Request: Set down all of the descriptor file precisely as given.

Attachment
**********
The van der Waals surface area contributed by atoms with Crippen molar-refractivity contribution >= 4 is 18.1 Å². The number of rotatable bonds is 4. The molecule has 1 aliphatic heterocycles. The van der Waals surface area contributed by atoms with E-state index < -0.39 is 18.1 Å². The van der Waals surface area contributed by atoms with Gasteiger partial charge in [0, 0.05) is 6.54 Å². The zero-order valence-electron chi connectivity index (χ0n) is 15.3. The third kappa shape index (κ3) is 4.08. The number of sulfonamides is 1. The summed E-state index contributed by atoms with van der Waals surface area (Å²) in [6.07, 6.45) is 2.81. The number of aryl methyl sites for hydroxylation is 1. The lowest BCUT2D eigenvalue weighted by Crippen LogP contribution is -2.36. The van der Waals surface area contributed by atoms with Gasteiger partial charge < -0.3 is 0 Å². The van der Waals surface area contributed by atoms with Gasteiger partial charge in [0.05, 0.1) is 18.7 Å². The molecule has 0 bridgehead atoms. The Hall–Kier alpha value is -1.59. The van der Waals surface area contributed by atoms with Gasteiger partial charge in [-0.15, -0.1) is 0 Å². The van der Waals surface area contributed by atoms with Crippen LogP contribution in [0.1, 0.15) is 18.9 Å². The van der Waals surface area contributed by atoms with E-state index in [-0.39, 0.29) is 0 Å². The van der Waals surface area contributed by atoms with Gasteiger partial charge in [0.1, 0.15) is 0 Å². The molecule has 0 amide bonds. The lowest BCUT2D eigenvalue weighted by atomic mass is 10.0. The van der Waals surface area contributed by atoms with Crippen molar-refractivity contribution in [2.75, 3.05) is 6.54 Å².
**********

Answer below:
The van der Waals surface area contributed by atoms with Crippen molar-refractivity contribution >= 4 is 18.1 Å². The number of rotatable bonds is 4. The molecule has 1 aliphatic heterocycles. The van der Waals surface area contributed by atoms with E-state index < -0.39 is 18.1 Å². The van der Waals surface area contributed by atoms with Gasteiger partial charge in [0, 0.05) is 6.54 Å². The zero-order valence-electron chi connectivity index (χ0n) is 15.3. The third kappa shape index (κ3) is 4.08. The number of sulfonamides is 1. The summed E-state index contributed by atoms with van der Waals surface area (Å²) in [6.07, 6.45) is 2.81. The number of aryl methyl sites for hydroxylation is 1. The lowest BCUT2D eigenvalue weighted by Crippen LogP contribution is -2.36. The van der Waals surface area contributed by atoms with Gasteiger partial charge < -0.3 is 0 Å². The van der Waals surface area contributed by atoms with Gasteiger partial charge in [0.05, 0.1) is 18.7 Å². The molecule has 0 bridgehead atoms. The Hall–Kier alpha value is -1.59. The van der Waals surface area contributed by atoms with Gasteiger partial charge in [-0.15, -0.1) is 0 Å². The van der Waals surface area contributed by atoms with Crippen LogP contribution in [0.1, 0.15) is 18.9 Å². The van der Waals surface area contributed by atoms with E-state index in [-0.39, 0.29) is 0 Å². The van der Waals surface area contributed by atoms with Gasteiger partial charge in [0.1, 0.15) is 0 Å². The molecule has 0 amide bonds. The lowest BCUT2D eigenvalue weighted by atomic mass is 10.0. The van der Waals surface area contributed by atoms with Crippen molar-refractivity contribution in [2.75, 3.05) is 6.54 Å².